Ryanair in challenging period as it reports almost €200m loss

Ryanair in challenging period as it reports almost €200m loss

Last week, Ryanair announced that it was grounding all flights from both Cork and Shannon Airports for four weeks, beginning, November 4.

RYANAIR said is preparing for a “hugely challenging” period to continue as it reported a loss of €197m in the first half of the year.

The low-cost airline said it “expects to record higher losses” in the second half of the year, despite having a lower cost base and a stronger balance sheet.

Coronavirus saw 99% of the carrier’s fleet grounded for almost four months between mid-March and the end of June.

The company said traffic in the first half of the year fell from 86m to 17m passengers compared with the same period last year, around 80%.

Its revenue dropped 78% to €1.18bn, while the loss in this half year contrasts with a profit after tax of €1.15bn in the first half of last financial year.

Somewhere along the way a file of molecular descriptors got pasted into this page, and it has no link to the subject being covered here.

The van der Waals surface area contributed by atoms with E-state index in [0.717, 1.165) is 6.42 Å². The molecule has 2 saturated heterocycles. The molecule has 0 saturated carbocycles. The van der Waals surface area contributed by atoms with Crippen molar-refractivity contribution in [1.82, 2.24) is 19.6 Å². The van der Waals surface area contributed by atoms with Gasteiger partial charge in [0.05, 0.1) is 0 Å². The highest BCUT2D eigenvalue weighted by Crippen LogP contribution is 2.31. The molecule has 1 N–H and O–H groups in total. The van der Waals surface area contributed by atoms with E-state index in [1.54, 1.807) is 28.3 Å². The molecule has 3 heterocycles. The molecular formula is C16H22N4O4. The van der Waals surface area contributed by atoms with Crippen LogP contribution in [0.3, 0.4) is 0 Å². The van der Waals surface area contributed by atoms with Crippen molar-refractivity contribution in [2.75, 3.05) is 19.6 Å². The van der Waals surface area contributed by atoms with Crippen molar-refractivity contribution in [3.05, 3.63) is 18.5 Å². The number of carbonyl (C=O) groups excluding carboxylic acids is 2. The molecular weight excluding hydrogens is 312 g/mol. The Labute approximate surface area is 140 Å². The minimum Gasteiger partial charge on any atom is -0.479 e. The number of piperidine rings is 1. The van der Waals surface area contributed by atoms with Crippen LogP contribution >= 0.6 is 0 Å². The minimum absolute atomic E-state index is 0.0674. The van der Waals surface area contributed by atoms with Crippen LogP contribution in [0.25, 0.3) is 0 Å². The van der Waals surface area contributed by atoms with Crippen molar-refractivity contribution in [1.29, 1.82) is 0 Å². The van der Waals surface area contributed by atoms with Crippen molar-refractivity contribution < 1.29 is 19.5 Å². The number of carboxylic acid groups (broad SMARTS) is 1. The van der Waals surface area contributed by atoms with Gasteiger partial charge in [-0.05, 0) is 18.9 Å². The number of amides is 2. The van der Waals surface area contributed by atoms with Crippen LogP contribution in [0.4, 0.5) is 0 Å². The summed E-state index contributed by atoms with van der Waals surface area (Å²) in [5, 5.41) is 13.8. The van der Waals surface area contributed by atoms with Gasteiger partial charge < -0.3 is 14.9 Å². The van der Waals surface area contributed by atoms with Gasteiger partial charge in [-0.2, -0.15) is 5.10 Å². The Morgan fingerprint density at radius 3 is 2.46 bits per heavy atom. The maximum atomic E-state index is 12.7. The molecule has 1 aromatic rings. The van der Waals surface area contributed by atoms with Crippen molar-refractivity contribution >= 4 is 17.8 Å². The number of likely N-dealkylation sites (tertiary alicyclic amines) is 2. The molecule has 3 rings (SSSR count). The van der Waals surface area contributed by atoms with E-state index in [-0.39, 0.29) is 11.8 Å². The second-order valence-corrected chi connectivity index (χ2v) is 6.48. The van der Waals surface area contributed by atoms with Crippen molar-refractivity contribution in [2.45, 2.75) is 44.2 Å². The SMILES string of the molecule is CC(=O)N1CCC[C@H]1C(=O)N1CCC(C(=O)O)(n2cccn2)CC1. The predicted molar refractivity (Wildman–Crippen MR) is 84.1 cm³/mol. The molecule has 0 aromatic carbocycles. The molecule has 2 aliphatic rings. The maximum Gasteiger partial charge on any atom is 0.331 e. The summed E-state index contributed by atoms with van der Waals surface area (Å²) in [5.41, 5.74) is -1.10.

With almost no traffic in the first quarter of the year, the “vast majority” of the first half of the year’s revenue was earned in the second quarter, the firm said.

It added: “Given the current Covid-19 uncertainty, Ryanair cannot provide FY21 PAT (profit after tax) guidance at this time.

“The group expects to carry approximately 38m passengers in 2021, although this guidance could be further revised downwards if EU governments continue to mismanage air travel and impose more uncoordinated travel restrictions or lock downs this winter.”

It said the pandemic, uncertainties over Brexit, airline pricing, fuel costs, competition from new and existing carriers, actions by governments and the willingness of passengers to travel “could significantly impact” its results for the remainder of the year.

Last week, Ryanair announced that it was grounding all flights from both Cork and Shannon Airports for four weeks, beginning November 4.

Company CEO Eddie Wilson said that the passenger numbers out of both Cork and Shannon airports have been “shocking” in recent months.

Managing director at Cork Airport, Niall MacCarthy, said the news was “a further body blow to the Irish aviation industry and to Cork and the south of Ireland in particular”.

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